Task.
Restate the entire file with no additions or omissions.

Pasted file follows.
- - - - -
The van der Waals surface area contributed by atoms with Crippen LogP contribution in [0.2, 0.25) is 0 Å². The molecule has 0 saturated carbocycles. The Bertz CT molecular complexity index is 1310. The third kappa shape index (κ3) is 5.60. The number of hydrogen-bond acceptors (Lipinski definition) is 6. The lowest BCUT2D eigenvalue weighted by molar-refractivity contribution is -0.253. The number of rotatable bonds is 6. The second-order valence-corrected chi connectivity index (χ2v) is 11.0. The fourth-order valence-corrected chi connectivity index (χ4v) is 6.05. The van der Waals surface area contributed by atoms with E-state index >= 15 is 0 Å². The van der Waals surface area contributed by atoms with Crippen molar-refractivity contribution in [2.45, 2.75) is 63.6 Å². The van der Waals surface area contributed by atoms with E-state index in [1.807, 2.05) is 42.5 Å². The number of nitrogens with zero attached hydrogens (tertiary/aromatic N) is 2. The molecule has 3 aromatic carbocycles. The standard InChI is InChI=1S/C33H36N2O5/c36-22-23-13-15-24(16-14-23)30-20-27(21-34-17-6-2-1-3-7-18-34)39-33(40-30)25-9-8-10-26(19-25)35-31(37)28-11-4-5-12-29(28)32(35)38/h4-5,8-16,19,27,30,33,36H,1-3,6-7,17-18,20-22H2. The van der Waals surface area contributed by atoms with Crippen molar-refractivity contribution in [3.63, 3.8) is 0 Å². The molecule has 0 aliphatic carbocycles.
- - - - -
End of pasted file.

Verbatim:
The van der Waals surface area contributed by atoms with Crippen LogP contribution in [0.2, 0.25) is 0 Å². The molecule has 0 saturated carbocycles. The Bertz CT molecular complexity index is 1310. The third kappa shape index (κ3) is 5.60. The number of hydrogen-bond acceptors (Lipinski definition) is 6. The lowest BCUT2D eigenvalue weighted by molar-refractivity contribution is -0.253. The number of rotatable bonds is 6. The second-order valence-corrected chi connectivity index (χ2v) is 11.0. The fourth-order valence-corrected chi connectivity index (χ4v) is 6.05. The van der Waals surface area contributed by atoms with E-state index >= 15 is 0 Å². The van der Waals surface area contributed by atoms with Crippen molar-refractivity contribution in [2.45, 2.75) is 63.6 Å². The van der Waals surface area contributed by atoms with E-state index in [1.807, 2.05) is 42.5 Å². The number of nitrogens with zero attached hydrogens (tertiary/aromatic N) is 2. The molecule has 3 aromatic carbocycles. The standard InChI is InChI=1S/C33H36N2O5/c36-22-23-13-15-24(16-14-23)30-20-27(21-34-17-6-2-1-3-7-18-34)39-33(40-30)25-9-8-10-26(19-25)35-31(37)28-11-4-5-12-29(28)32(35)38/h4-5,8-16,19,27,30,33,36H,1-3,6-7,17-18,20-22H2. The van der Waals surface area contributed by atoms with Crippen molar-refractivity contribution in [3.63, 3.8) is 0 Å². The molecule has 0 aliphatic carbocycles.